The structure of the feet and legs varies greatly among frog species, depending in part on whether they live primarily on the ground, in water, in trees or in burrows. Frogs must be able to move quickly through their environment to catch prey and escape predators, and numerous adaptations help them to do so. Most frogs are either proficient at jumping or are descended from ancestors that were, with much of the musculoskeletal morphology modified for this purpose. The tibia, fibula, and tarsals have been fused into a single, strong bone, as have the radius and ulna in the fore limbs (which must absorb the impact on landing). The metatarsals have become elongated to add to the leg length and allow frogs to push against the ground for a longer period on take-off. The illium has elongated and formed a mobile joint with the sacrum which, in specialist jumpers such as ranids and hylids, functions as an additional limb joint to further power the leaps. The tail vertebrae have fused into a urostyle which is retracted inside the pelvis. This enables the force to be transferred from the legs to the body during a leap.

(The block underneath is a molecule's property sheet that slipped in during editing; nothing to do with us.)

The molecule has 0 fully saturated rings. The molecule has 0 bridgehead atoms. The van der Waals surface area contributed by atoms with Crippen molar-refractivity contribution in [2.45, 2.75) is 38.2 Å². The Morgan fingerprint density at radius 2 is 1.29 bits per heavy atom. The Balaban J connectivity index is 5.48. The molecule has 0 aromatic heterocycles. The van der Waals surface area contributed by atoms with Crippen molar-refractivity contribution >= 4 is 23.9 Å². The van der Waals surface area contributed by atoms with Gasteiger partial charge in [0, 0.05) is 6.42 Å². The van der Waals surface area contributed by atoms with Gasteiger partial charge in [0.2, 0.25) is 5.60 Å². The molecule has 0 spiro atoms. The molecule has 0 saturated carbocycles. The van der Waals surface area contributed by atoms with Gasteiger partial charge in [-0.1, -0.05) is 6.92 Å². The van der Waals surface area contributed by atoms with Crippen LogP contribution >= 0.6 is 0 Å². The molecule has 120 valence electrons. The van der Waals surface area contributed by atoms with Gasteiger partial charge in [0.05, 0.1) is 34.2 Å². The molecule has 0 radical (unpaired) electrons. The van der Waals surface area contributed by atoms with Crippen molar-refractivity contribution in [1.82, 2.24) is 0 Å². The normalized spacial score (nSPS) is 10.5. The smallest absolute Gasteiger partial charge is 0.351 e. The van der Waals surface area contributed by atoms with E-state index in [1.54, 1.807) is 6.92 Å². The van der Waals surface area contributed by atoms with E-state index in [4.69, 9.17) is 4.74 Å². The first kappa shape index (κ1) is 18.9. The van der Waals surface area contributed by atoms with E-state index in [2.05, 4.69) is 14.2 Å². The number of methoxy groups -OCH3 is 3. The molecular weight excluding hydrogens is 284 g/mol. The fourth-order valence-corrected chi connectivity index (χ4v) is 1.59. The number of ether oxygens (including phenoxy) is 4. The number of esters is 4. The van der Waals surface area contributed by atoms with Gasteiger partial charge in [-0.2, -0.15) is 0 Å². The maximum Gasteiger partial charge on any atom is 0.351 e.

bullfrog skeleton, showing elongated limb bones and extra joints. Red marks indicate bones which have been substantially elongated in frogs and joints which have become mobile. Blue indicates joints and bones which have not been modified or only somewhat elongated.
The eyes of most frogs are located on either side of the head near the top and project outwards as hemispherical bulges. They provide binocular vision over a field of 100° to the front and a total visual field of almost 360°. They may be the only part of an otherwise submerged frog to protrude from the water. Each eye has closable upper and lower lids and a nictitating membrane which provides further protection, especially when the frog is swimming
Many species of frog have deep calls. The croak of the American bullfrog (Rana catesbiana) is sometimes written as "jug o' rum". The Pacific tree frog (Pseudacris regilla) produces the onomatopoeic "ribbit" often heard in films.
Frog legs are eaten by humans in many parts of the world. French cuisses de grenouille or frog legs dish is a traditional dish particularly served in the region of the Dombes (département of Ain). The dish is also common in French-speaking parts of Louisiana, particularly the Cajun areas of Southern Louisiana as well as New Orleans, United States. In Asia, frog legs are consumed in China, Vietnam, Thailand and Indonesia. Chinese edible frog and pig frogs are farmed and consumed on a large scale in some areas of China. Frog legs are part of Chinese Sichuan and Cantonese cuisine. In Indonesia, frog-leg soup is known as swikee or swike. Indonesia is the world's largest exporter of frog meat, exporting more than 5,000 tonnes of frog meat each year, mostly to France, Belgium and Luxembourg.